There have probably been Marketing / R&D clashes in companies since the very beginning of companies. On the one hand, Marketing presses for tighter deadlines and for formulas that are complete and low cost, with a surprising and superior to those of competitors. On the other hand is R&D, with a routine of tests and more tests, dependent on suppliers, with tight deadlines and serious restrictions in the costs of formulas. Both departments work to satisfy the consumer and make the company prosper. Both need to surprise the client to make him continue to buy the same product. The task of leveraging sales and making the new product known is Marketing’s, but pleasing the consumer and satisfying his cosmetics needs with efficacious and safe products is R&D’s. Describing products’ advantages, their differentials and the ingredients responsible for their appeal on the main labeling falls to Marketing, which has to dive into the world of ingredients. On the other hand, knowing and recognizing promising ingredients which can be used without destabilizing the product is generally the task of R&D.
If these two areas have such complementary sets of responsibilities, why do they not become closer and join forces to achieve even greater results? There has to be this conflict of interests, this attrition between the areas, to drive the search for improvements. It is only this conflict of interests that can be associated to a joint effort, as happens in other areas. The financier, for instance, charges always for the best cost-benefit alternatives, and the accountant charges invoices for everything. If it weren’t for this, the greater part of a company’s expenditure might be unnecessary, excessive, or even without any suitable justification or allocation.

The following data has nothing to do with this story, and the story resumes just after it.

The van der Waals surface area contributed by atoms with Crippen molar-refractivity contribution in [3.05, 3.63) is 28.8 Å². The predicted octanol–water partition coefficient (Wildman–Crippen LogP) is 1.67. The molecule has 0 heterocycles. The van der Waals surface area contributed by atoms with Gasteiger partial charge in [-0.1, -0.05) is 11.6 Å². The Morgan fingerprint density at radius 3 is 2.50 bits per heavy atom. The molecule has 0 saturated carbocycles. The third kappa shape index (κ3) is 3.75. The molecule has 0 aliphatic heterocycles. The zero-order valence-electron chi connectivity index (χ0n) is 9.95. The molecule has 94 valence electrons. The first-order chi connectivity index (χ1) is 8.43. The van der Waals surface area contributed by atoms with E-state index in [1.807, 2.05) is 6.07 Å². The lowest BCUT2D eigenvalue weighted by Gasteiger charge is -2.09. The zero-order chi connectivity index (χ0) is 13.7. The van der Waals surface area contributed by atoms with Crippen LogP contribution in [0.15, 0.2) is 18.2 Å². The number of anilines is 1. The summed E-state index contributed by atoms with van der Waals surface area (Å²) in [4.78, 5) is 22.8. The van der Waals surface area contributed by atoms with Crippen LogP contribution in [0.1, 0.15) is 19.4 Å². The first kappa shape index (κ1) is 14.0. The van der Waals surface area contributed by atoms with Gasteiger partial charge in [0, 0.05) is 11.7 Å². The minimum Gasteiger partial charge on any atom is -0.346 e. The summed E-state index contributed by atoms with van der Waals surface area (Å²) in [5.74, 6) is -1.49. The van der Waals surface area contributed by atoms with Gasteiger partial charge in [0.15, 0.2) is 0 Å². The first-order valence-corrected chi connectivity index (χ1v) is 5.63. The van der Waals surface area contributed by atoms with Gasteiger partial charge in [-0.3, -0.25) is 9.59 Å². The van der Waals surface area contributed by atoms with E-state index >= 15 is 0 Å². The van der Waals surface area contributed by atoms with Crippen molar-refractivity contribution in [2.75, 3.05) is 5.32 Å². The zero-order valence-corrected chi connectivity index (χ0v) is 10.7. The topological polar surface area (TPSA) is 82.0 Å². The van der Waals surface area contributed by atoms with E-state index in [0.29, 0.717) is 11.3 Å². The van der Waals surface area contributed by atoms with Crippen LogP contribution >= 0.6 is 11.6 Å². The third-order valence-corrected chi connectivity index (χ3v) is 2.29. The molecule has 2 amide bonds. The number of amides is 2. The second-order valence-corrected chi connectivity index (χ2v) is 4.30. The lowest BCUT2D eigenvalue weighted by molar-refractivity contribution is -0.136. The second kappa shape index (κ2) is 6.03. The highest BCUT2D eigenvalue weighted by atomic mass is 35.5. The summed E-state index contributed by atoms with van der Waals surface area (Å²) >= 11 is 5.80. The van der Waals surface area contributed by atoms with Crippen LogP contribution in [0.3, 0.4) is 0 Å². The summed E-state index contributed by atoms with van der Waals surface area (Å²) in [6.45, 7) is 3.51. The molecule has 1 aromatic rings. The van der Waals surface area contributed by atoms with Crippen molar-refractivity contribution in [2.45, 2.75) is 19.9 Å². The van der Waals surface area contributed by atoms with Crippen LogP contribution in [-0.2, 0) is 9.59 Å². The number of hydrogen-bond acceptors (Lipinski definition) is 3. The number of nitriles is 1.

This micro-universe sketched here serves to alert us to the need to integrate all areas of a business so the main goal of the effort expended can be attained – to win over the consumer. How can we offer an anti-cellulite cream if the novelties in that field do not square with a formula’s limited cost? How to innovate if boldness isn’t allowed? Brainstorming sessions between Marketing and R&D are always fruitful. Marketing professionals do not know the day-to-day – or the difficulties – of laboratories and research and so suggest ideas which initially seem impossible. Often legislation makes them impossible, but if we undertake a clear-eyed analysis, and one not walled in by technical understanding, we might find a way through. A possibility of getting close to that focus. In addition, and to speak more pragmatically, R&D staff usually suggest safe ideas with no bells and whistles, but which if worked on, could be turned into valuable products for the consumers.
So, next time you there in R&D get together with anyone from Marketing and vice-versa, please work on not shooting down everything said. Remember that challenges propel the human race. Synthetic detergents would never have been developed if everyone had been happy with animal-fat soap. There would not be so many alternative tests if there’d been no intention to do away with animal testing.
From productive and cooperative interaction comes promising ideas and best-selling products. But don’t stop disputing deadlines and costs: R&D for a loosening of the deadline and an increase in the cost and Marketing for a tightening of the deadline and a decrease of the cost. Remember that the endgame is to please the consumers…not stroke your ego.
Gustavo Boaventura is the editor of the blog Cosmética em Foco.